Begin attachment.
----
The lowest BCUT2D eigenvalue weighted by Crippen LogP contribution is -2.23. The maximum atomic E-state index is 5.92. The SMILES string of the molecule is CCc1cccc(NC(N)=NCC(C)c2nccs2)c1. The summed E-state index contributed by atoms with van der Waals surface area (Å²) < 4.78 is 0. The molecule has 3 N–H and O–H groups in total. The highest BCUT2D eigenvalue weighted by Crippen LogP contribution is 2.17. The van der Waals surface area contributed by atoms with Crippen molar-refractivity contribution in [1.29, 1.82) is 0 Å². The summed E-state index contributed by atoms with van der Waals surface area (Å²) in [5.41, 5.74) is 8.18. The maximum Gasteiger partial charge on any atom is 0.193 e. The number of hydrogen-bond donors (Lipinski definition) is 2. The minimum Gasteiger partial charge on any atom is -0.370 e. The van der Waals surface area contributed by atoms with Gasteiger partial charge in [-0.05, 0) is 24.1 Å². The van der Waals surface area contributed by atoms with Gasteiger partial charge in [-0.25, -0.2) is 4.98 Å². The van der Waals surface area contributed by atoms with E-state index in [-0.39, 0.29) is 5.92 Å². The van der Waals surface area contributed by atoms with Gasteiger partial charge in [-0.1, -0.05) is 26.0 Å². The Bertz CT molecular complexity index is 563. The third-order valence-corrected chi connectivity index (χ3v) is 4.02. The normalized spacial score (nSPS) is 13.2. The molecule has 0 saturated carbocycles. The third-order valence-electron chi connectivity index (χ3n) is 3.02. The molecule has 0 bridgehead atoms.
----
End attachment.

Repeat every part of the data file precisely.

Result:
The lowest BCUT2D eigenvalue weighted by Crippen LogP contribution is -2.23. The maximum atomic E-state index is 5.92. The SMILES string of the molecule is CCc1cccc(NC(N)=NCC(C)c2nccs2)c1. The summed E-state index contributed by atoms with van der Waals surface area (Å²) < 4.78 is 0. The molecule has 3 N–H and O–H groups in total. The highest BCUT2D eigenvalue weighted by Crippen LogP contribution is 2.17. The van der Waals surface area contributed by atoms with Crippen molar-refractivity contribution in [1.29, 1.82) is 0 Å². The summed E-state index contributed by atoms with van der Waals surface area (Å²) in [5.41, 5.74) is 8.18. The maximum Gasteiger partial charge on any atom is 0.193 e. The number of hydrogen-bond donors (Lipinski definition) is 2. The minimum Gasteiger partial charge on any atom is -0.370 e. The van der Waals surface area contributed by atoms with Gasteiger partial charge in [-0.05, 0) is 24.1 Å². The van der Waals surface area contributed by atoms with Gasteiger partial charge in [-0.25, -0.2) is 4.98 Å². The van der Waals surface area contributed by atoms with E-state index in [-0.39, 0.29) is 5.92 Å². The van der Waals surface area contributed by atoms with Gasteiger partial charge in [-0.1, -0.05) is 26.0 Å². The Bertz CT molecular complexity index is 563. The third-order valence-corrected chi connectivity index (χ3v) is 4.02. The normalized spacial score (nSPS) is 13.2. The molecule has 0 saturated carbocycles. The third-order valence-electron chi connectivity index (χ3n) is 3.02. The molecule has 0 bridgehead atoms.